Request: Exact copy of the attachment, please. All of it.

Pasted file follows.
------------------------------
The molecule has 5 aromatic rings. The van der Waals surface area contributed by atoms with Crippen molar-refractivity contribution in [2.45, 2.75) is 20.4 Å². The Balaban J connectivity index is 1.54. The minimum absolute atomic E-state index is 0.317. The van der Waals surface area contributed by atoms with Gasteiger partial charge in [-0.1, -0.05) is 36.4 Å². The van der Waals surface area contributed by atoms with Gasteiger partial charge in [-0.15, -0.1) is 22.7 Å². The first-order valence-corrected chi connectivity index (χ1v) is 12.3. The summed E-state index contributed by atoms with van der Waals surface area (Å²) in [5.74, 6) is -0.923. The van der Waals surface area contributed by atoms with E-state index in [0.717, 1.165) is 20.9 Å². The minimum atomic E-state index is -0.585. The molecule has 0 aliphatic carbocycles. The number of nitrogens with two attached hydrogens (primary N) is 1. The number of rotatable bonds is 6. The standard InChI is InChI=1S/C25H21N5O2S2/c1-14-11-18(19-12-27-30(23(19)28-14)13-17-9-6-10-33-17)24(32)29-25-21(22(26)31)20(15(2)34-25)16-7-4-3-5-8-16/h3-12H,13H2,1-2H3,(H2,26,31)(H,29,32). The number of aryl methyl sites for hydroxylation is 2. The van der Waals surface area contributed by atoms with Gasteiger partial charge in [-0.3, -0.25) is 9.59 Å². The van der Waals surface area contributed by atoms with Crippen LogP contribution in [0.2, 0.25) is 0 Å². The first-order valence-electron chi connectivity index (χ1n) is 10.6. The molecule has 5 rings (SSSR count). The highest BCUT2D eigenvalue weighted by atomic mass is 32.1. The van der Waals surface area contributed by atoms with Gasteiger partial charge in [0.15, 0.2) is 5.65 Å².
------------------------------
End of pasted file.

The molecule has 5 aromatic rings. The van der Waals surface area contributed by atoms with Crippen molar-refractivity contribution in [2.45, 2.75) is 20.4 Å². The Balaban J connectivity index is 1.54. The minimum absolute atomic E-state index is 0.317. The van der Waals surface area contributed by atoms with Gasteiger partial charge in [-0.1, -0.05) is 36.4 Å². The van der Waals surface area contributed by atoms with Gasteiger partial charge in [-0.15, -0.1) is 22.7 Å². The first-order valence-corrected chi connectivity index (χ1v) is 12.3. The summed E-state index contributed by atoms with van der Waals surface area (Å²) in [5.74, 6) is -0.923. The van der Waals surface area contributed by atoms with E-state index in [0.717, 1.165) is 20.9 Å². The minimum atomic E-state index is -0.585. The molecule has 0 aliphatic carbocycles. The number of nitrogens with two attached hydrogens (primary N) is 1. The number of rotatable bonds is 6. The standard InChI is InChI=1S/C25H21N5O2S2/c1-14-11-18(19-12-27-30(23(19)28-14)13-17-9-6-10-33-17)24(32)29-25-21(22(26)31)20(15(2)34-25)16-7-4-3-5-8-16/h3-12H,13H2,1-2H3,(H2,26,31)(H,29,32). The number of aryl methyl sites for hydroxylation is 2. The van der Waals surface area contributed by atoms with Gasteiger partial charge in [-0.3, -0.25) is 9.59 Å². The van der Waals surface area contributed by atoms with Crippen LogP contribution in [0.2, 0.25) is 0 Å². The first-order valence-electron chi connectivity index (χ1n) is 10.6. The molecule has 5 rings (SSSR count). The highest BCUT2D eigenvalue weighted by atomic mass is 32.1. The van der Waals surface area contributed by atoms with Gasteiger partial charge in [0.15, 0.2) is 5.65 Å².